When you go down to buy a Metro ticket, there are both up AND down buttons to raise or lower the value of the ticket you are purchasing. Not so with the Pay-and-Display meters. There are three buttons:
- 25 cents
You can push the button to raise the amount you wish to put on your parking slip, but if you accidentally push the button one too many times, then what do you do? Both me and one of my coworkers discovered the answer the hard way. Interestingly enough, BOTH of us figured that since there is no down button to lower the amount, then we should just keep pressing the dollar button and once it got past the max for the day it would cycle back to the bottom dollar value again (sort of like changing the time on a clock that only has one button for hours and one button for minutes).
If you keep pushing that dollar button and it reaches the max value for the day, then WHAM! it dials into the bank and charges you the max. There's no "are you sure?" or "please press this button to confirm your purchase." It just charges you the max.
So, lesson learned, if you push the button one to many times and have more money / time displayed on the Pay-and-Display termain than you wanted, then your options are:
A) Push the cancel button, get your credit card out of your wallet, and start over again.
B) Suck it up, push the green "print receipt" button and take the additional time on your parking slip.
Thumbs-Down (sort of): No Free Parking
Once in a blue moon, I used to get a visit from the free parking fairy. If you park in a metered parking spot and the parking meter display says, "Out of Order," then CHA-CHING! CHA-CHING! FREE PARKING! You didn't have to pay to park there if the meter was out of order.
Aside: I heard about a guy who used to carry mass quantities of NICKELS to pay for his parking. He would feed them into the parking meter until the meter was full and couldn't take any more coins. Then the Out of Order sign would pop up because the meter was full, and he would (only sometimes, I suspect) have spent less total money on parking for the day than he would have if he had paid the 10 full hours in quarters. That's just a rumor I heard though, who knows if it's just an urban legend.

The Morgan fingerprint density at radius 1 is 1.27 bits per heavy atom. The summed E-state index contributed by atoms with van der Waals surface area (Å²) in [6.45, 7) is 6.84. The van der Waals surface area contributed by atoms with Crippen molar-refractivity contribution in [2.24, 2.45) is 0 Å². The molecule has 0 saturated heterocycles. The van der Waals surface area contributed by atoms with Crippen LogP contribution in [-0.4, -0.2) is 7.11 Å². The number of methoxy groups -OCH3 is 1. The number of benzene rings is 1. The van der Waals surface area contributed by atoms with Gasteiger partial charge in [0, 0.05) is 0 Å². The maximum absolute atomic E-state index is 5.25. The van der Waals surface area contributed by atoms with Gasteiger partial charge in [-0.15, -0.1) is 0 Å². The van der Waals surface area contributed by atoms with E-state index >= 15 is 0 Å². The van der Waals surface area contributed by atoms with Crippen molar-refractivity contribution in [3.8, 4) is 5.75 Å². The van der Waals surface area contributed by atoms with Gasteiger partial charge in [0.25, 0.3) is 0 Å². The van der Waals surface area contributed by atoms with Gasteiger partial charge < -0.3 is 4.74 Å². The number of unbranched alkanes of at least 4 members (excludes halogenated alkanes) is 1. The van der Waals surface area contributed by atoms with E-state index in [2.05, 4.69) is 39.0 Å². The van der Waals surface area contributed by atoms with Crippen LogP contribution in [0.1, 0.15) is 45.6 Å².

Anyway, there's no more free parking fairy with the Pay-and-Display machines. The first Pay-and-Display machine I walked up to on Monday was out of order. In my early morning, not-firing-on-all-cylinders-yet state, my initial reaction was one of elation and joy that I got free parking for the day. Then I read the, "PLEASE GO TO ANOTHER PAY-AND-DISPLAY MACHINE" message in the digital window, and I felt like a deflated balloon as my shoulders slumped. The machines are spaced about two per block on each side of the street, so you just have to walk to the next machine down to buy your parking slip to put on your dashboard.
So there you have it. Kevin's not-entirely-useful, totally-random observations comparing and contrasting the old coin-operated parking meters with the new pay-and-display machines.
Overall, the Pay-and-Display machines are clearly a good thing.